Tuition for education, not administration

As students return to classes for the spring semester, we return to the University of Minnesota amidst a shroud of humiliating national revelations of our university’s shameful misconduct over the past decade. Months of research by the Wall Street Journal revealed in its Dec. 28, 2012, article, “Deans List: Hiring Spree Fattens College Bureaucracy  And Tuition,” years of corrupt mismanagement by University administration.

Students upon reviewing this article will find themselves faced with the fact that their tuition at the University has not only sharply risen over the past decade, but that our University is amongst the most expensive public institutions in the country. Students may then ask: What has this money gone to pay for? Not the massive building projects across campus, nor hiring exceptional staff and faculty and certainly not to providing students with exceptional campus resources.

Students must not only take the time to research these revelations, which make it clear that our tuition is paying very little for our education. Rather, we pay for an administration that numbers 3.5 staff to every student. Students must then make a conscious choice to accept this burden of debt or to demand accountability of its administration. Tuition has doubled over the past decade, vastly exceeding national averages in increases and total cost.

Meanwhile, administration has grown by 37 percent while the staff, faculty and entire programs have annually been reduced and cut. While the administration point to reductions in state funding, they rarely will point out a simultaneous increase in private donors’ money to the University. What President Eric Kaler and his peers have failed to provide students is a comprehensive public budget for review.

During the fall semester, a Dec. 5, 2012 article, “Money Woes Impact Academics,” ran in the Minnesota Daily noting how many students were struggling to buy books for class, pay rent or even eat regularly. However, the financial burdens rarely cease after graduation. According to a Rutgers University study, graduates can expect 7-12 percent unemployment, 49 percent without full-time employment and 43 percent with jobs that do not require their level of education.

The average annual income of a 2011 graduate was $27,000 while the average graduate in Minnesota had $29,800 in debt, the third highest in the nation, an increase of 28 percent since 2005. These troubling points bring us back to the question of what are we paying for?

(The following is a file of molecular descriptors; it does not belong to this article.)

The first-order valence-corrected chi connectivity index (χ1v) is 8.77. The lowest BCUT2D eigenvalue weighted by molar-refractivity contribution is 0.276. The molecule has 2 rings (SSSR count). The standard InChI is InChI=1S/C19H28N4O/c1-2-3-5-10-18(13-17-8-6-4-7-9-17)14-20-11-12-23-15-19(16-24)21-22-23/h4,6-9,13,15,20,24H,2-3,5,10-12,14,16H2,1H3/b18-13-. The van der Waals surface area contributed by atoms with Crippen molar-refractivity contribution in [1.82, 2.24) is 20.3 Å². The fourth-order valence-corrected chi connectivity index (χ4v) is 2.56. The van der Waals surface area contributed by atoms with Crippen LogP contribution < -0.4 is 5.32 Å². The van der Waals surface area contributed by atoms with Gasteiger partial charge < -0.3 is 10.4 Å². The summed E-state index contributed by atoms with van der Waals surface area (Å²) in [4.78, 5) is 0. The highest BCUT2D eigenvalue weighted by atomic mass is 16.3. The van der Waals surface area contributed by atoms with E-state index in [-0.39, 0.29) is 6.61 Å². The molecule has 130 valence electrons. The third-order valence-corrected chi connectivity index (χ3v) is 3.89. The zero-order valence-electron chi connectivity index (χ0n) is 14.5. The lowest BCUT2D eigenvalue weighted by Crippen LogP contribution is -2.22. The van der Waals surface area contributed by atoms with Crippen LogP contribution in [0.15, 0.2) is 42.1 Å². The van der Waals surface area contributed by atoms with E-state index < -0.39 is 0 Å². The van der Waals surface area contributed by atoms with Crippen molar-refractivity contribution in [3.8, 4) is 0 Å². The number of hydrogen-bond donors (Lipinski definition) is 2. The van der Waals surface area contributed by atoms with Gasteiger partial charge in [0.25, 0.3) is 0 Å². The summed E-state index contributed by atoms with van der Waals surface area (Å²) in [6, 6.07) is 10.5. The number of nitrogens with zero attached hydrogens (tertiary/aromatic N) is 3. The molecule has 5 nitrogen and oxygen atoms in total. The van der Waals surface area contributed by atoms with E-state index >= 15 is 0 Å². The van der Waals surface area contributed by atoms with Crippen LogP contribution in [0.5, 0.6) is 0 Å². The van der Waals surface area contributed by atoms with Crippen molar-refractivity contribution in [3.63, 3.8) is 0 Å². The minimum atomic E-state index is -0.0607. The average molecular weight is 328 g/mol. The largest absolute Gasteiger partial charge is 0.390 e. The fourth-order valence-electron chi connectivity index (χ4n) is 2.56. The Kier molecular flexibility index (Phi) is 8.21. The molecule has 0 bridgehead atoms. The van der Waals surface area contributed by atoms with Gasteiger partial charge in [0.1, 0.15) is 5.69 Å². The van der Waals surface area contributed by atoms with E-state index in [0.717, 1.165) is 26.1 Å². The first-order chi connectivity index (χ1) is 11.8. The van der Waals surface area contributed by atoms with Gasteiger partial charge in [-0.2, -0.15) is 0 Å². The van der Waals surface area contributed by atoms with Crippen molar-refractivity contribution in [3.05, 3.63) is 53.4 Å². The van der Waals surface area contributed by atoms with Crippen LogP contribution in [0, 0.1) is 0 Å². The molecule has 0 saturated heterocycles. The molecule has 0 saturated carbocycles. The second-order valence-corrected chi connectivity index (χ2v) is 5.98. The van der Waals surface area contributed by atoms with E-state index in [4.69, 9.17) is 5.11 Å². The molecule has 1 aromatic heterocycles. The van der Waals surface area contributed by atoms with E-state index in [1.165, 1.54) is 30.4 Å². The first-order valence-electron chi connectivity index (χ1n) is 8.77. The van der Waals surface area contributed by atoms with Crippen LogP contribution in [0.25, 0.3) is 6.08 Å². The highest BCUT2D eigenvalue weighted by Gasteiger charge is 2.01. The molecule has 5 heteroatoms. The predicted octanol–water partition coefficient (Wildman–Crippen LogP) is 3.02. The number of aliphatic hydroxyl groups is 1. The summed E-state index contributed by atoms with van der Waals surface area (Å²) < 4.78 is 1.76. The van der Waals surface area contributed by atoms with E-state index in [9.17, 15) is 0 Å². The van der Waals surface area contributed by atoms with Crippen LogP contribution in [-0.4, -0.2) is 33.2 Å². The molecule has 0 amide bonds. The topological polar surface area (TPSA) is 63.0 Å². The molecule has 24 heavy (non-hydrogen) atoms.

Kaler claimed in his March 18, 2012, letter in the Star Tribune that he would “make every discussion with a single focus in mind: what is best for students,” but has done little to demonstrate this. Rather than proposing his “freeze on tuition” under the conditions that the state increase funding to the University, Kaler should offering a 37 percent cut in administration and a return of the 40 percent increase in tuition that was thrust upon students. Serving students means investing in education, not administration.

Students at the University must begin to organize in response to these revelations in order to begin challenging Kaler and his administration. Students should not be the bargaining chips used by administration at the Capitol to increase funding, nor should student’s tuition be a bargaining chip for administration for state funding.

Students for a Democratic Society at the University has long been advocating for education rights. This spring we are introducing a petition to students for a referendum on the All-Campus Elections in April.

This referendum is intended to serve students now and in the future at the University in three ways. First, it will demand the releasing of an annual comprehensive budget of the University for students to review. Second, it demands a cut in the size and scope of administration in order to reinvest in education. Finally, it requires any future increase in tuition to be voted on by the student body. This voting would act as a mechanism for future administrative accountability for student’s tuition money against waste and mismanagement. Students, just as the state has done, must demand accountability for every dollar paid to ensure it serves their education, not the administration. Students are encouraged not just to sign the petition and vote in April but participate in the defense of their tuition dollars.

Christopher Getowicz

Students for a Democratic Society